International edition
June 18, 2021

They filed an application in partnership with the Keeneland Association

Kentucky Downs' owners seek new casino, harness track license

Kentucky Downs' owners seek new casino, harness track license
The partnership includes Keeneland and Ron Winchell and Marc Falcone, who are the majority investors in Kentucky Downs.
United States | 09/22/2020

The partnership filed the application to the Kentucky Horse Racing Commission late last week. They request approval to build a new harness track in Corbin, as well as a casino 10 miles south in Williamsburg that would be tied to the new racing license. The state still has two open licenses.

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partnership of the Keeneland Association and the majority owners of Kentucky Downs has filed an application for a racing license in southeastern Kentucky in order to open a casino in the area.

Marc Guilfoil, the executive director of the Kentucky Horse Racing Commission, said the partnership filed the application late last week, as reported by DRF. The application seeks approval to build a new harness track in Corbin, Kentucky, as well as a casino 10 miles south in Williamsburg that would be tied to the new racing license, Guilfoil said.

In Kentucky, only licensed parimutuel facilities can operate slot machine devices known as historical horseracing machines. The devices have generated hundreds of millions of dollars for their operators since being legalized in 2012, as well as rich subsidies for racing purses and breeders’ awards.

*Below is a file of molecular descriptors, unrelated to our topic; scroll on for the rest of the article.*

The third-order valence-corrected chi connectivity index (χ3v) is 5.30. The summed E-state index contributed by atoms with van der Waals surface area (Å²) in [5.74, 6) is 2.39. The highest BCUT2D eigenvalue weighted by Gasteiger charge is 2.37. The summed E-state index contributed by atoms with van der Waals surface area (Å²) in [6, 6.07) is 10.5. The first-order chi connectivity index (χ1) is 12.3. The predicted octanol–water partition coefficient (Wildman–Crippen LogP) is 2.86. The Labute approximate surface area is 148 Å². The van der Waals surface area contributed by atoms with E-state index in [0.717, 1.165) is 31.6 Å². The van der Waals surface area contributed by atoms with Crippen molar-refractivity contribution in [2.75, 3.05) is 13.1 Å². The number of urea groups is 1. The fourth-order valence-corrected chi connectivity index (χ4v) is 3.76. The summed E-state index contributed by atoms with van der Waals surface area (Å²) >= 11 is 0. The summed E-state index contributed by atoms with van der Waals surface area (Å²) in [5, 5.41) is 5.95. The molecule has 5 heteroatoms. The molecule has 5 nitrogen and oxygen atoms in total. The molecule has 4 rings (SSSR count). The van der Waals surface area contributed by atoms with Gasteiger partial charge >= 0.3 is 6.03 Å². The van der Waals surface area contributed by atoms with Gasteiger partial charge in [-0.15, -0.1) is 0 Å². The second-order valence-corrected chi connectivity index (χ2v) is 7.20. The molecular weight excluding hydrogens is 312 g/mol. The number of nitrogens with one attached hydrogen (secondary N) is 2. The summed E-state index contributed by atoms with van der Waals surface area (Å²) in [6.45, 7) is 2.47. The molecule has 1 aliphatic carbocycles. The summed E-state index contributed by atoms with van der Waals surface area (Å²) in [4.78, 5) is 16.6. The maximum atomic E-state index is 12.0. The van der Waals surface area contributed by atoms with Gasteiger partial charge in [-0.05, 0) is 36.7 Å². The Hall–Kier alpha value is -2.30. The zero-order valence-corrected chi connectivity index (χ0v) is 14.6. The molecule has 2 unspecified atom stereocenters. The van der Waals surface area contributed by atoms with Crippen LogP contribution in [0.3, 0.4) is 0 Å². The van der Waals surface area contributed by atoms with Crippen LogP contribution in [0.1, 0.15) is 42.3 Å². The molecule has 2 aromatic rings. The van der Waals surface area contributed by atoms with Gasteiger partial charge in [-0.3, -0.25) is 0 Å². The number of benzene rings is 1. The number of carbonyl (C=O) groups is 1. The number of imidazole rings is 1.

The partnership issued a release on Monday stating its intention to seek the license, which would apply to both facilities. Under Kentucky law, the racing commission is limited in the number of parimutuel licenses it can award, but the state still has two open licenses, according to Guilfoil.

Both Corbin and Williamsburg are located within 30 miles of the Tennessee border, along the I-75 interstate, and between 30 and 40 miles from the Tennessee city of Knoxville. Existing Kentucky casinos located near the border with Tennessee, such as the one operated by Kentucky Downs in Franklin, draw the majority of their customers from the state.

The Kentucky Horse Racing Commission has already awarded an “adjunct” license to Churchill Downs to operate a casino at its Trackside training center south of the track. Guilfoil said that the racing commission will schedule a meeting of its racing dates committee for the first discussion of the license sought by the Keeneland partnership.

In its release, the partnership said that it was working with “state and local officials” on their plans for the two facilities. The partnership includes Keeneland and Ron Winchell and Marc Falcone, who are the majority investors in Kentucky Downs.

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